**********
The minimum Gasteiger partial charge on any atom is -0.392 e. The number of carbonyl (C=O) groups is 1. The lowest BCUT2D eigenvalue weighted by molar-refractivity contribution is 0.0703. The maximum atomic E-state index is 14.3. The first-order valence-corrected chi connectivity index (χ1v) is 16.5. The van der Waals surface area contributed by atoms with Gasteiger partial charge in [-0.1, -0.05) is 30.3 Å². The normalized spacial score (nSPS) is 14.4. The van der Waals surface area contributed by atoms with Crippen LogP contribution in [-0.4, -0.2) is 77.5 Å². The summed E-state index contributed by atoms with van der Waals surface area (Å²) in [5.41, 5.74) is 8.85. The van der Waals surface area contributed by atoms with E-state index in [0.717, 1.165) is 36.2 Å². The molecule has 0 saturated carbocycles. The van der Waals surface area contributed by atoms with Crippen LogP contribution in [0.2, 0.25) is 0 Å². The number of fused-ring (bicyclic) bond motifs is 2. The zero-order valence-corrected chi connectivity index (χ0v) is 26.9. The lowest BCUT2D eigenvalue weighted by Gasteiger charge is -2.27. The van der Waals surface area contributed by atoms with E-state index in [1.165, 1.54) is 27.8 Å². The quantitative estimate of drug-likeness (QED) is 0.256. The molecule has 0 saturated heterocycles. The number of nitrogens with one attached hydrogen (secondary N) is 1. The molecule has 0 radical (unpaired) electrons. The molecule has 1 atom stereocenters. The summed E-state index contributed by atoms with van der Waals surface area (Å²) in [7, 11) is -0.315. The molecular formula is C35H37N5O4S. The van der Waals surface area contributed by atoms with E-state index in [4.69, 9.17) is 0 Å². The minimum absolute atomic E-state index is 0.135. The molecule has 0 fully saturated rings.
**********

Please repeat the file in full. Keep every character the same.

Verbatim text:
The minimum Gasteiger partial charge on any atom is -0.392 e. The number of carbonyl (C=O) groups is 1. The lowest BCUT2D eigenvalue weighted by molar-refractivity contribution is 0.0703. The maximum atomic E-state index is 14.3. The first-order valence-corrected chi connectivity index (χ1v) is 16.5. The van der Waals surface area contributed by atoms with Gasteiger partial charge in [-0.1, -0.05) is 30.3 Å². The normalized spacial score (nSPS) is 14.4. The van der Waals surface area contributed by atoms with Crippen LogP contribution in [-0.4, -0.2) is 77.5 Å². The summed E-state index contributed by atoms with van der Waals surface area (Å²) in [5.41, 5.74) is 8.85. The van der Waals surface area contributed by atoms with E-state index in [0.717, 1.165) is 36.2 Å². The molecule has 0 saturated carbocycles. The van der Waals surface area contributed by atoms with Crippen LogP contribution in [0.2, 0.25) is 0 Å². The number of fused-ring (bicyclic) bond motifs is 2. The zero-order valence-corrected chi connectivity index (χ0v) is 26.9. The lowest BCUT2D eigenvalue weighted by Gasteiger charge is -2.27. The van der Waals surface area contributed by atoms with E-state index in [1.165, 1.54) is 27.8 Å². The quantitative estimate of drug-likeness (QED) is 0.256. The molecule has 0 saturated heterocycles. The number of nitrogens with one attached hydrogen (secondary N) is 1. The molecule has 0 radical (unpaired) electrons. The molecule has 1 atom stereocenters. The summed E-state index contributed by atoms with van der Waals surface area (Å²) in [7, 11) is -0.315. The molecular formula is C35H37N5O4S. The van der Waals surface area contributed by atoms with E-state index in [4.69, 9.17) is 0 Å². The minimum absolute atomic E-state index is 0.135. The molecule has 0 fully saturated rings.